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Lead Your Team Leadership

Even in Recession, Strong Leaders Create Committed Employees

While some recent research has indicated that an overwhelming majority of employees would like to change jobs, a new survey finds that employee commitment is on the rise—and it's mostly thanks to strong leadership in the workplace.

In spite of the fact that many companies have responded to the recession by giving their employees bigger workloads with fewer rewards, a survey from leadership development firm Zenger Folkman shows that a decrease in overall job opportunities has created a segment of the employee population that is much more committed than before.

“The change in workload and the loss of job opportunities has affected employee engagement,” said Joseph Folkman, co-founder of Zenger Folkman. “People are becoming more polarized, making the decision to be highly committed or highly uncommitted.”

Prior to 2010, Zenger Folkman conducted a study on employee engagement. It found most employees fell into three distinct groups: uncommitted/dissatisfied, highly committed/satisfied, and "fence-sitters" (employees who fell somewhere in the middle) . When the firm conducted the study again in 2010, they found a surprising shift.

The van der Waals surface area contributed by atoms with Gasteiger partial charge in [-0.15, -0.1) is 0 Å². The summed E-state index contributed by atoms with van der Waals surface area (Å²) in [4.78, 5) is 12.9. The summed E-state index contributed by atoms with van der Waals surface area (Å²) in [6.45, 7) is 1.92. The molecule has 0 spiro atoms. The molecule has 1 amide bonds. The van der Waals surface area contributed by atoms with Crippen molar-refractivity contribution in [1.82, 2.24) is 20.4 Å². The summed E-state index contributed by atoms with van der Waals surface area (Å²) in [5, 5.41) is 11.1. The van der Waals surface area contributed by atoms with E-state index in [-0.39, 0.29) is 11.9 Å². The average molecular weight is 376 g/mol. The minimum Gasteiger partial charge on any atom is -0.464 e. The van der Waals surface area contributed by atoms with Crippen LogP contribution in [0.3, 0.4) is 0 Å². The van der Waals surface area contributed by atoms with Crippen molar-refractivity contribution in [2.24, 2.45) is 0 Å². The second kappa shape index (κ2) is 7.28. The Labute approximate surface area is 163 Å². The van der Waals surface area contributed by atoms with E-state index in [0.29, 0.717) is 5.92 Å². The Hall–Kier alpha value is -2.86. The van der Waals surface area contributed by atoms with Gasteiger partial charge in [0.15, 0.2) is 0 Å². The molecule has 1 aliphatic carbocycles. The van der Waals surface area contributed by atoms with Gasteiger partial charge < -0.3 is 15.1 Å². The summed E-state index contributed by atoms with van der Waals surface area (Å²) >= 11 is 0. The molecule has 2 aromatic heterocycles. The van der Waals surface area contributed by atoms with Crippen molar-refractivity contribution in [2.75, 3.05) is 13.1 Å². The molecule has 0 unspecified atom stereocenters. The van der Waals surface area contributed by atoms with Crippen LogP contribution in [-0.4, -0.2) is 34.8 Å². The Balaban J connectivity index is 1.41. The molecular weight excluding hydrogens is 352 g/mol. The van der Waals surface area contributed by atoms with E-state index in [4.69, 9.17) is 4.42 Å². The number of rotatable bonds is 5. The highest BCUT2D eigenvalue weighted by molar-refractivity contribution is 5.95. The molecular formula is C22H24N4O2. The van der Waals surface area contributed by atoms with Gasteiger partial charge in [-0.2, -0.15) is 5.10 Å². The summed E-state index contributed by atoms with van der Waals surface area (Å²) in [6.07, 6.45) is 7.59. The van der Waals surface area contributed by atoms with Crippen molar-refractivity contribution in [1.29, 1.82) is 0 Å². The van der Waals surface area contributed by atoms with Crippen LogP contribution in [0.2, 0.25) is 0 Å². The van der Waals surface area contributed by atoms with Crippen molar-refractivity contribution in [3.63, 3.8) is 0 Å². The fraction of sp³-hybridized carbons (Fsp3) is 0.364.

“Fence-sitting employees faced a choice of either becoming more engaged and satisfied with their work or more uncommitted and upset,” Folkman said.

Surprisingly, the percentage increase of highly committed employees was six times the increase in uncommitted employees.

The survey found that the No. 1 factor driving this increase was the effectiveness of leaders.

The survey's data showed that poor leaders produce uncommitted and dissatisfied employees, but great leaders can create a larger group of satisfied and highly committed employees. The top behavior that differentiated those leaders with highly satisfied and committed employees was the ability to inspire and motivate others.

“The knee-jerk reaction of many leaders when they encounter difficulty is to drive harder for results; in other words, they push harder,” Folkman said. “However, the leaders who significantly increase the number of highly committed employees not only push, but more importantly pull by inspiring and motivating their employees to reach greatness in difficult times.”